How Do I Prepare?
The night before the event, do some basic preparation. You should plan to take bottled water, snacks, a hat, an umbrella, and sunscreen for yourself. Don’t forget a roll of blue painter’s tape to make your numbers and mark what class you are in!
Remove any loose items from your car while you’re packing it. This will likely be the highest G-forces it’s seen in quite a while, and it will fling around anything not bolted down. Clean the windows, and check tire pressures to make sure they’re within spec.
Be sure to check the oil and top it up to the dipstick’s recommended full level. Because autocross has so many tight, fast corners, having the oil level low while running an event is more likely to cause oil starvation than regular street driving.
What Happens When I Get There?
The typical autocross begins early. Make sure you have plenty of time to arrive, unpack your car, register (if you didn’t already online) and get to tech inspection. At tech, they will verify your vehicle is in good enough working condition, and not likely to leave parts or fluid on the course. After tech, a brief driver’s meeting is held with important safety and logistics information, including what order the cars/classes are running, and what shift you are working the track.
Additionally, most events have a course walk before the first cars go out so that you can get an idea of the layout of the track for the day. One of the most challenging parts for novice drivers is correctly reading the cones – in the middle of a vast parking lot it can be easy to get lost. It is well worth a walk to familiarize yourself with the track design.
Wait, I Have To Work?
That’s right. You will be expected to help out resetting cones and spotting penalties, by standing out on the track while other classes run. This can be very educational and helpful when your chance to drive comes. But admittedly, it is the least fun part of autocross.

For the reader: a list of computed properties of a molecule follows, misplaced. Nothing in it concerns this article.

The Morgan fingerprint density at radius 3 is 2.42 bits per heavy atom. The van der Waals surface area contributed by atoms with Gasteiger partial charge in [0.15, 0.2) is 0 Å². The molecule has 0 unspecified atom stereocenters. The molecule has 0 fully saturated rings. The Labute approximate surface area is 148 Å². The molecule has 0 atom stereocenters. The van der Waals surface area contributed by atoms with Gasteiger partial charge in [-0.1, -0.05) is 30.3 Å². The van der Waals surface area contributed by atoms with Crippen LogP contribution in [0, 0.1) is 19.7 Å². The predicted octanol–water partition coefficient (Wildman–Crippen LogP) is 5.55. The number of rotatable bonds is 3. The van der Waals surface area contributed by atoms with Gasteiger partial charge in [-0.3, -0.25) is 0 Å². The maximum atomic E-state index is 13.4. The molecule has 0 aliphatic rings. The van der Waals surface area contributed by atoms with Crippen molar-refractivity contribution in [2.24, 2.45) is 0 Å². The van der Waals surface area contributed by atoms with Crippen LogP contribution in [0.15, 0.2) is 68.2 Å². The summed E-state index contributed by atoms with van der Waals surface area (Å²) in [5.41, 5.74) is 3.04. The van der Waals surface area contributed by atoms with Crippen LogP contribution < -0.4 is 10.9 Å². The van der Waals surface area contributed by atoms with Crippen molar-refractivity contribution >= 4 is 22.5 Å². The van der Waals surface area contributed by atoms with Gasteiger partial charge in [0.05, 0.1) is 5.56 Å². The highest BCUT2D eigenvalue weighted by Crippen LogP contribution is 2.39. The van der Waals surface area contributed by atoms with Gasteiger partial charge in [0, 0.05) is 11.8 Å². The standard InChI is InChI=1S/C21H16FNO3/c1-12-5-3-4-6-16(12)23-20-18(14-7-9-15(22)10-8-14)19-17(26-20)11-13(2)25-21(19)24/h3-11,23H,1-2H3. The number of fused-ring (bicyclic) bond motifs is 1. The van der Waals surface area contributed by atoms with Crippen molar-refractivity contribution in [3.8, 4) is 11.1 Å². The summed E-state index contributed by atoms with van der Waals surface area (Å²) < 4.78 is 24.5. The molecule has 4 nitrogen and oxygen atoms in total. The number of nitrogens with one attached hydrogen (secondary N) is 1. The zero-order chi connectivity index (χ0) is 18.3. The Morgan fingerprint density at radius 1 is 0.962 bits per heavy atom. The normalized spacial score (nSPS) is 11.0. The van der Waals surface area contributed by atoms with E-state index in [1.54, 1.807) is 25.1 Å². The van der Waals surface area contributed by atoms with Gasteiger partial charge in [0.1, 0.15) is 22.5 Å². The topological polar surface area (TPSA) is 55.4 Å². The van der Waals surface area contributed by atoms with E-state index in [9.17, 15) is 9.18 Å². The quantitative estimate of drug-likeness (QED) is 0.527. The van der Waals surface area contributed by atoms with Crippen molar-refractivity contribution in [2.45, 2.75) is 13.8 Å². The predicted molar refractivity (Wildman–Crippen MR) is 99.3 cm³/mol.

Autocross events are almost always volunteer-based to keep costs down, which is why drivers have to pitch in to help with course work. Follow a corner leader out to your designated area, and if someone hits a cone, you put it back. You also report if the cone was touching the box drawn around it, or if it was completely knocked out. This will be radioed to timing and added to the drivers’ penalty.
Working the course is good exercise and can be educational as you watch other drivers tackle tricky sections up close. But make sure to wear sunscreen if it’s anytime at all near summer, as the pavement reflects the sun and heat.
What Is The Racing Like?
Actually “racing” your car is the easiest part of the day. You’ll line up in staging, creep your way to the front, and wait for the green, just like in drag racing. Then, hammer down, and have fun!
Don’t be surprised to find yourself sweating and tired after three attempts to run a fast time. The total focus, situational awareness, and quick reactions demanded of an autocross course make driving a car at 30 mph into a workout.
Every course is different, but expect to mostly be in second gear. The course is so tight, and straight sections so short, you need to maximize cornering speed while getting within a hair of the proper cones at the apex. No matter how expensive and powerful your car is, be prepared to be embarrassed by a veteran in a beat-up Mazda Miata.
How Do I Get Good?
As a novice, often experienced drivers will offer to ride along to give extra pointers, and it’s well worth it. If an experts offers to drive, with you riding shotgun, by all means take the offer. Having an expert drive your car gives you target time to shoot for. Typically taking a ride or giving a ride to an instructor give you an extra chance to lap the course as well.
Autocross has one of the most positive and helpful communities of any automotive niche I’ve ever come across. If you get confused about something, odds are you can find someone there to help. Most clubs are happy to have new participants and will go out of their way to make sure you have a good time your first few times.
Hopefully, this guide takes away any anxiety you have about one of the most fun, inexpensive, and safe ways to practice driving your car at the limit. Autocross is an experience any car enthusiast should try out sometime, to discover the actual limits of their vehicle without the risk of injury or ticket.